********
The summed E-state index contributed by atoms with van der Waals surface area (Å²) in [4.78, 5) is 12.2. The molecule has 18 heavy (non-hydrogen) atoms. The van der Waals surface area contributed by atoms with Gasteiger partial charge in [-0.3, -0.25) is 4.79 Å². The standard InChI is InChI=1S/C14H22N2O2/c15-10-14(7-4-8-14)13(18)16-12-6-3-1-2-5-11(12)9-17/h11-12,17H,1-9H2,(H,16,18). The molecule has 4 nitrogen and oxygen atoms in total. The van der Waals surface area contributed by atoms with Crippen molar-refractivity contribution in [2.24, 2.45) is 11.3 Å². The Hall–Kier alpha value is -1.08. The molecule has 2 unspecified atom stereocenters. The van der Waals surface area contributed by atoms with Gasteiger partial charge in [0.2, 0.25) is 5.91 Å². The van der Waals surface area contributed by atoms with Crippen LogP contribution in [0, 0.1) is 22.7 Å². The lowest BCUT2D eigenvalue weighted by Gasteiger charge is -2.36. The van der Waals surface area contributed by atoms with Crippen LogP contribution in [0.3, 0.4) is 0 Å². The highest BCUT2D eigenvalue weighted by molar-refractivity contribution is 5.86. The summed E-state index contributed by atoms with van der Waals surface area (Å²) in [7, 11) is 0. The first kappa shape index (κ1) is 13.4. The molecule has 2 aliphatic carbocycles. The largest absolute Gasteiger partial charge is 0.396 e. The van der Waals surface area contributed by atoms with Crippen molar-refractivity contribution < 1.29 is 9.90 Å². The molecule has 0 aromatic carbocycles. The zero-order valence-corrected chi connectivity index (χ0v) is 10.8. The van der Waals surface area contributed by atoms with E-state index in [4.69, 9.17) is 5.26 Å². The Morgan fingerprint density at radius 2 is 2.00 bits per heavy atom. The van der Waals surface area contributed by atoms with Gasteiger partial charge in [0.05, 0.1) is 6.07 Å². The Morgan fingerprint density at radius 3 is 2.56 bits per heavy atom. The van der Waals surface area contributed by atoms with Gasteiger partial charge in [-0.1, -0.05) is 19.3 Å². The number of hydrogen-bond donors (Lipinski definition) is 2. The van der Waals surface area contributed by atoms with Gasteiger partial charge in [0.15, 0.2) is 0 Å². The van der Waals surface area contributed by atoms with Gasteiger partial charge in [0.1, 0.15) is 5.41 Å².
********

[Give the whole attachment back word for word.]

The summed E-state index contributed by atoms with van der Waals surface area (Å²) in [4.78, 5) is 12.2. The molecule has 18 heavy (non-hydrogen) atoms. The van der Waals surface area contributed by atoms with Gasteiger partial charge in [-0.3, -0.25) is 4.79 Å². The standard InChI is InChI=1S/C14H22N2O2/c15-10-14(7-4-8-14)13(18)16-12-6-3-1-2-5-11(12)9-17/h11-12,17H,1-9H2,(H,16,18). The molecule has 4 nitrogen and oxygen atoms in total. The van der Waals surface area contributed by atoms with Crippen molar-refractivity contribution in [2.24, 2.45) is 11.3 Å². The Hall–Kier alpha value is -1.08. The molecule has 2 unspecified atom stereocenters. The van der Waals surface area contributed by atoms with Gasteiger partial charge in [0.2, 0.25) is 5.91 Å². The van der Waals surface area contributed by atoms with Crippen LogP contribution in [0, 0.1) is 22.7 Å². The lowest BCUT2D eigenvalue weighted by Gasteiger charge is -2.36. The van der Waals surface area contributed by atoms with Crippen LogP contribution in [0.3, 0.4) is 0 Å². The highest BCUT2D eigenvalue weighted by molar-refractivity contribution is 5.86. The summed E-state index contributed by atoms with van der Waals surface area (Å²) in [7, 11) is 0. The first kappa shape index (κ1) is 13.4. The molecule has 2 aliphatic carbocycles. The largest absolute Gasteiger partial charge is 0.396 e. The van der Waals surface area contributed by atoms with Crippen molar-refractivity contribution < 1.29 is 9.90 Å². The molecule has 0 aromatic carbocycles. The zero-order valence-corrected chi connectivity index (χ0v) is 10.8. The van der Waals surface area contributed by atoms with E-state index in [4.69, 9.17) is 5.26 Å². The Morgan fingerprint density at radius 2 is 2.00 bits per heavy atom. The van der Waals surface area contributed by atoms with Gasteiger partial charge in [0.05, 0.1) is 6.07 Å². The Morgan fingerprint density at radius 3 is 2.56 bits per heavy atom. The van der Waals surface area contributed by atoms with Gasteiger partial charge in [-0.1, -0.05) is 19.3 Å². The number of hydrogen-bond donors (Lipinski definition) is 2. The van der Waals surface area contributed by atoms with Gasteiger partial charge in [0.15, 0.2) is 0 Å². The van der Waals surface area contributed by atoms with Gasteiger partial charge in [0.1, 0.15) is 5.41 Å².